Texas law banning abortion after six weeks of pregnancy has prompted mass protests in defence of reproductive rights.
Protesters have turned out in Warsaw and in many other Polish cities to decry the country’s restrictive abortion law, which they say has led to the death of a pregnant woman who had medical problems.
The protesters on Saturday held portraits of the woman, 30-year-old Iza, who died in hospital in Pszczyna, southern Poland, from septic shock. She died in September but her death just became known in the last week.
Doctors at the hospital held off terminating her 22-week pregnancy despite the fact that her foetus lacked enough amniotic fluid to survive, her family and a lawyer said.
The doctors have been suspended and prosecutors are investigating.
Women’s rights activists say the woman was a victim of Poland’s newly restrictive abortion law. Poland’s Constitutional Tribunal ruled last year that terminating a pregnancy with congenital defects is against Poland’s constitution.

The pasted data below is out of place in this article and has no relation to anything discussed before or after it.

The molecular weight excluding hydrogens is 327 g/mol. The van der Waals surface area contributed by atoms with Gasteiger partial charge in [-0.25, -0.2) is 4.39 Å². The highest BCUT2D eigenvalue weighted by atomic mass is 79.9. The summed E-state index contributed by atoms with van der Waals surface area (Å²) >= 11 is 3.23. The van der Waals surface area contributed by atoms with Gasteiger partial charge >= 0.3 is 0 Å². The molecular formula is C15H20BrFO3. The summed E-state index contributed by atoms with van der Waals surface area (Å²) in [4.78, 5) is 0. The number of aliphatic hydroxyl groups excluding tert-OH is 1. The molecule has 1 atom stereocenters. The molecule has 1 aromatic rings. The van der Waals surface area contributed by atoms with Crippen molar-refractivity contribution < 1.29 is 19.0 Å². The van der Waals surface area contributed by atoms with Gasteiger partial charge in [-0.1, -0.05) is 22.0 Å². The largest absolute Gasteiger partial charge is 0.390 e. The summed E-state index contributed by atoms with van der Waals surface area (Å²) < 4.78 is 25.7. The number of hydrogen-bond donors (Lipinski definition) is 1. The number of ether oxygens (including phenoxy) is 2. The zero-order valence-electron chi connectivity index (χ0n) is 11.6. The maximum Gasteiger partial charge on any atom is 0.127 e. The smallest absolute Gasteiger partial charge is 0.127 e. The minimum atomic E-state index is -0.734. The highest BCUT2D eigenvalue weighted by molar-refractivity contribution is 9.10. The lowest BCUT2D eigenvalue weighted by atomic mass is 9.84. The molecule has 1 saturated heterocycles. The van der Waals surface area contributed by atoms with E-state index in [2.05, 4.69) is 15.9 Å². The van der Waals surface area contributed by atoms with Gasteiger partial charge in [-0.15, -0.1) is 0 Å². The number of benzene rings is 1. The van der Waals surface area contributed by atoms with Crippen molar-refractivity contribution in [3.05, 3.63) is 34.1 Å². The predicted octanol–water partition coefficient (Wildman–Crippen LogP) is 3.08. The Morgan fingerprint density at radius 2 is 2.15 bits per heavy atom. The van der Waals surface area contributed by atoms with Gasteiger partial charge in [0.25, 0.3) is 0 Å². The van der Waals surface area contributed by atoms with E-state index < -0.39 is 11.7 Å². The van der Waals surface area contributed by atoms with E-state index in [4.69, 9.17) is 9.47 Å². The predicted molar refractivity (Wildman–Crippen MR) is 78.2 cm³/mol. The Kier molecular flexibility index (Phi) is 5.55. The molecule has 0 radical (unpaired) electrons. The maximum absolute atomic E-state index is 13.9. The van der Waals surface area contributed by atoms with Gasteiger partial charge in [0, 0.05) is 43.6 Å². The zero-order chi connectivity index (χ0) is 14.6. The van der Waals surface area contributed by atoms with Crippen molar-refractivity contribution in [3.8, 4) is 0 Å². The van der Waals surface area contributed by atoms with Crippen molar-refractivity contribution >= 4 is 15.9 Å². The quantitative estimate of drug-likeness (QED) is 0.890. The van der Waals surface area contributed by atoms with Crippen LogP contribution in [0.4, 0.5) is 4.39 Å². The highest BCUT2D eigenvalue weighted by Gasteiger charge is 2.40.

Activists say doctors in Poland, a heavily Catholic nation, now wait for a foetus with severe defects to die in the womb rather than perform an abortion. Unlawful abortion can carry a sentence of up to eight years in prison.
Participating in the protest in Warsaw, under the motto of “Not One More” woman to die, was Donald Tusk, the former European Union leader who is now head of Poland’s opposition. The protesters gathered before the Constitutional Tribunal then marched to the health ministry and lit up their mobile phones in memory of the woman who died.
Protests were also held in Gdansk, Poznan, Wroclaw, Bialystok and other cities.
Before the new restriction, women in Poland could have abortions only in three cases: if the pregnancy resulted from rape, if the woman’s life was at risk, or in the case of irreparable defects of the foetus. The last possibility was removed by the tribunal’s verdict.
Those in favour of the new restriction say it is not clear that it led to the woman’s death.
Health Minister Adam Niedzielski said the case was “difficult” and needed close analysis. He said instructions will be issued to make it clear to obstetricians that a “woman’s safety is a reason to terminate a pregnancy”.